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What our expert thought of Bodegas y Viñedos Ponce, Clos Lojen




about this wine About this wine
 
This wine comes from the meseta, Spain’s central plateau.  Summers here are so hot and dry that vines are the only crop that can survive, and so the vineyards cover vast areas.  The largest of the region’s many DOs, La Mancha, has more land under vine than Australia. (DO stands for Denominación de Origen, Spain’s equivalent of Appellation Controlée.)
 
So why don’t we see lots of wine from huge DOs like La Mancha and Manchuela, and just the odd red from smaller ones like Valdepeñas and Jumilla?  Much of the wine produced is distilled into Spanish brandy.  Most of the rest becomes anonymous Vino Tinto or Vino Blanco, sold in plastic jugs in Spanish supermarkets.  And in any case, there’s a lot less wine produced than you might expect.
 
The meseta  is so dry that the vines have to be planted very far apart to allow their roots to find enough water to survive.  Irrigation was forbidden until the introduction of water-saving drip irrigation systems in the late Nineties and even now most producers can’t afford them.  It’s impractical to train such widely-spaced vines on trellises so they are grown as bush vines, which are more drought- and heat-resistant but don’t produce many bunches.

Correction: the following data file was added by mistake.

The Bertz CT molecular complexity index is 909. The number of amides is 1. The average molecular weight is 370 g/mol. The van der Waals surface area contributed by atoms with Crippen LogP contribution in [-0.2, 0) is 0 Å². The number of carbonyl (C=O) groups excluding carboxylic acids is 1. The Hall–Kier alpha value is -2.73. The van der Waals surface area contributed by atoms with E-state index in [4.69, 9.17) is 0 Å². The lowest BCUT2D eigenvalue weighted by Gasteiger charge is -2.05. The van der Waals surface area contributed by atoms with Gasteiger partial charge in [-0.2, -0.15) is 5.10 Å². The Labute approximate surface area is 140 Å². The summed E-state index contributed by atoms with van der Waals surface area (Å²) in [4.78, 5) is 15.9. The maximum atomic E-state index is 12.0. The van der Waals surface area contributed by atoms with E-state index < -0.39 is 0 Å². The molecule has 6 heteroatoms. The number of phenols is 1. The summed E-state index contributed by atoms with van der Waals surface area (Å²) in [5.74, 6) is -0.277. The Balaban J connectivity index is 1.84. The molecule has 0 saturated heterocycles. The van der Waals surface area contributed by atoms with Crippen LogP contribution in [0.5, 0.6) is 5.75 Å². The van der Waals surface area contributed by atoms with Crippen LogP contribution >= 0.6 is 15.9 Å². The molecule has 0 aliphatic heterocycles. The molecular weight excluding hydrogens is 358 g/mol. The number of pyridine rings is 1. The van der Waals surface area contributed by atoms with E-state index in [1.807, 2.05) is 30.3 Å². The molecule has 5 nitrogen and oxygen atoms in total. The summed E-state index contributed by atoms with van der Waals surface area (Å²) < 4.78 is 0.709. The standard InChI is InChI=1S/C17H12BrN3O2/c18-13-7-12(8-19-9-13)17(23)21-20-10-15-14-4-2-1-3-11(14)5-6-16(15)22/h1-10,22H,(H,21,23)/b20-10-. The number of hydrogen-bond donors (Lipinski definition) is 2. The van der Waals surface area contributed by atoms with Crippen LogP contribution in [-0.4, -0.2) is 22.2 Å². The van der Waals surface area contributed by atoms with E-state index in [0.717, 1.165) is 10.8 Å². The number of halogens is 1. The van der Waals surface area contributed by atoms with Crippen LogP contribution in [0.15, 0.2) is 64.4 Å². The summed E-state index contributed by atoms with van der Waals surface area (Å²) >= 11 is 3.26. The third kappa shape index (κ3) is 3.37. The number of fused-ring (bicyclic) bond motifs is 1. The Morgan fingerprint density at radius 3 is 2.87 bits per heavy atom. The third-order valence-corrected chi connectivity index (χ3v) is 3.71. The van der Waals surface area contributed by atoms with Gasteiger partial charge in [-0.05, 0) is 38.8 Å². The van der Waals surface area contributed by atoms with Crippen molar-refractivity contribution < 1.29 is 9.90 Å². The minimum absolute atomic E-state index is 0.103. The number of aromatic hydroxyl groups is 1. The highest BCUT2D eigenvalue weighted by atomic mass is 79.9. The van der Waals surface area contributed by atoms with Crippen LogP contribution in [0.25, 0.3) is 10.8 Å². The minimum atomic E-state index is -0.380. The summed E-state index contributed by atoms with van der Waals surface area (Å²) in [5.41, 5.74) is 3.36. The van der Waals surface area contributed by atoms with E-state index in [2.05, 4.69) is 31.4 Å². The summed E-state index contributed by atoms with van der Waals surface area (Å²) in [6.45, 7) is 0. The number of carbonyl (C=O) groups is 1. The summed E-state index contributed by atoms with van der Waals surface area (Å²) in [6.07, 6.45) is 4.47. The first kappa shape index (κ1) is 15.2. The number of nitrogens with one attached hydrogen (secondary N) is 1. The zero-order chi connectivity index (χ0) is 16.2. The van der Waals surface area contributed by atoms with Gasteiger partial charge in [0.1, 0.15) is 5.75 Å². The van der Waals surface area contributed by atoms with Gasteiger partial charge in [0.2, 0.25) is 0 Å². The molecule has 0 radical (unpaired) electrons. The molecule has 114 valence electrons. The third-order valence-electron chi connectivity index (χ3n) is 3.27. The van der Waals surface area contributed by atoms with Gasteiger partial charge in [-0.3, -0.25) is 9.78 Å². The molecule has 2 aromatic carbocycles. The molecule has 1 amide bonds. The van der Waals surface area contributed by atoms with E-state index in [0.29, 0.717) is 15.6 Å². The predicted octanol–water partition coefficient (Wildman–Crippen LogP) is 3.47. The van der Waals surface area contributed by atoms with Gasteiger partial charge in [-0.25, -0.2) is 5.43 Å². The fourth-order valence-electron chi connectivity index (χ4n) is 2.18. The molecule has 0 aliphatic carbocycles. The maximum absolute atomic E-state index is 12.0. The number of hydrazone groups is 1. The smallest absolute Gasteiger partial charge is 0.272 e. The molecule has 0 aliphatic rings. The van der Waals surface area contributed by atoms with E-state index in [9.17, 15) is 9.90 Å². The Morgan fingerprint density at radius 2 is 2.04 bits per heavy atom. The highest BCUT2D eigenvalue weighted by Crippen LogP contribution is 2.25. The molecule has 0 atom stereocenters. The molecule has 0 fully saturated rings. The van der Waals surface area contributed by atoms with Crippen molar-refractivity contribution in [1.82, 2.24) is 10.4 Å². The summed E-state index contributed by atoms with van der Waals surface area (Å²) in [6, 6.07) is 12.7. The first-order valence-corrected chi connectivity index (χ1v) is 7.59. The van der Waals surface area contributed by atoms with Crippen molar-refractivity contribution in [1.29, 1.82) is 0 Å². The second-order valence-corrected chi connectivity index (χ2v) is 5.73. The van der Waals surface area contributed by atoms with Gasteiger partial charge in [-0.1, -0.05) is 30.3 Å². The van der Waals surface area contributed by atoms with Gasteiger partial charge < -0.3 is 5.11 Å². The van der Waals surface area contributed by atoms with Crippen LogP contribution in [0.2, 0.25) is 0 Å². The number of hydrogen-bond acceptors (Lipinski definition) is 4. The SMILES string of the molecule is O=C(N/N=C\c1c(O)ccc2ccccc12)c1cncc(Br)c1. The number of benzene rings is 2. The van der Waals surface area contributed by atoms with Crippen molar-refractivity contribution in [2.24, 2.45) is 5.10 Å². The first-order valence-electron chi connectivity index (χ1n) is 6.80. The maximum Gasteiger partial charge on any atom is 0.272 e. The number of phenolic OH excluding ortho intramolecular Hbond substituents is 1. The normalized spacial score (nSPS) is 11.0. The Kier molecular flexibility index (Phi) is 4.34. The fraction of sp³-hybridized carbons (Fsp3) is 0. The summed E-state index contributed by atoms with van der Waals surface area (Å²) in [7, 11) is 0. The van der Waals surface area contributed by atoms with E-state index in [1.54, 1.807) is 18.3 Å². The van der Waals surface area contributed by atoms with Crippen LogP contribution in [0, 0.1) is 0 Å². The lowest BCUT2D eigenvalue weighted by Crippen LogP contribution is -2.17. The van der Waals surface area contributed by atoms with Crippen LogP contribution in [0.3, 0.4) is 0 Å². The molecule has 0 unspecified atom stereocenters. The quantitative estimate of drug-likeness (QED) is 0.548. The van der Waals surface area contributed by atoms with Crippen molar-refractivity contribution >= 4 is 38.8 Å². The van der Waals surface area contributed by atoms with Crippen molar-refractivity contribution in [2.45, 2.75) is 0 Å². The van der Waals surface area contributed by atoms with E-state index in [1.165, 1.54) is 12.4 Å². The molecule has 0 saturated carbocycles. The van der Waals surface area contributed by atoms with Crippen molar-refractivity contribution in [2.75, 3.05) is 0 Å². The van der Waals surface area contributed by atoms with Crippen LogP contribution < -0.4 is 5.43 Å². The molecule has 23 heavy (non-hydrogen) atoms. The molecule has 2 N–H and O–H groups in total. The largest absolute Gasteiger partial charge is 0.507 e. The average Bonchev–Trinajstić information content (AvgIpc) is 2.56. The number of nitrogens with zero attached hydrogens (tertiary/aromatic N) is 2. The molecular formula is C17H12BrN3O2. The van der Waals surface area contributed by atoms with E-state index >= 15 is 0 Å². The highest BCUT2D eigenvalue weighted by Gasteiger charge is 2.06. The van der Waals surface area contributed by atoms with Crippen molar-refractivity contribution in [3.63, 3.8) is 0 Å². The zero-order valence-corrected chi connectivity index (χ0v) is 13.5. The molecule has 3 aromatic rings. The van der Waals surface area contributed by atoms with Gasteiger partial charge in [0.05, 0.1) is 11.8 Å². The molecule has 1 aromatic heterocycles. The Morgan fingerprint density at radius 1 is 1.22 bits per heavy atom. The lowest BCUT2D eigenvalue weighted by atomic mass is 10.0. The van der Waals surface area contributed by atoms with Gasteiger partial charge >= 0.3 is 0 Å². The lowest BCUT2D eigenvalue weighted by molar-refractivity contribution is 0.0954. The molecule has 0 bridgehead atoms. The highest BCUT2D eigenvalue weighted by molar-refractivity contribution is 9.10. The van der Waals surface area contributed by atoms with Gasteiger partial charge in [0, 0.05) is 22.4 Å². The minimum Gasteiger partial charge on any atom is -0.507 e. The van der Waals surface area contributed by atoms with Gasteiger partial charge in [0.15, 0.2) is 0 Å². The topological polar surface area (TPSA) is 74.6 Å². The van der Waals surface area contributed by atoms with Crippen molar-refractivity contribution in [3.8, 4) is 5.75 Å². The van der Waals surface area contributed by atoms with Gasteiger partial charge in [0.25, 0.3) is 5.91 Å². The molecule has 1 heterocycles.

Yields are consequently tiny.  The Bobal grape may be the second most planted black variety in Spain by vineyard area, but it is found almost entirely in the DO Manchuela and in the neighbouring DO of Utiel-Requena just to the east, which shares the same arid climate.  These enormous, sparsely-planted, semi-desert vineyards don’t produce all that much wine.
 
Production is reduced still further because most Bobal vines are old.  The variety had a surge of popularity a century ago, when it proved to be unusually resistant to the vine pest phylloxera.  Recent plantings have tended to be of Tempranillo or other more fashionable varieties.
 
Old vines have low yields, but they make the best wine.  The dry, sandy soils and widely-spaced bush vines make life very difficult for vine pests and diseases, so organic farming is relatively easy.  Consequently the old Bobal vineyards are being rediscovered by a new wave of winemakers.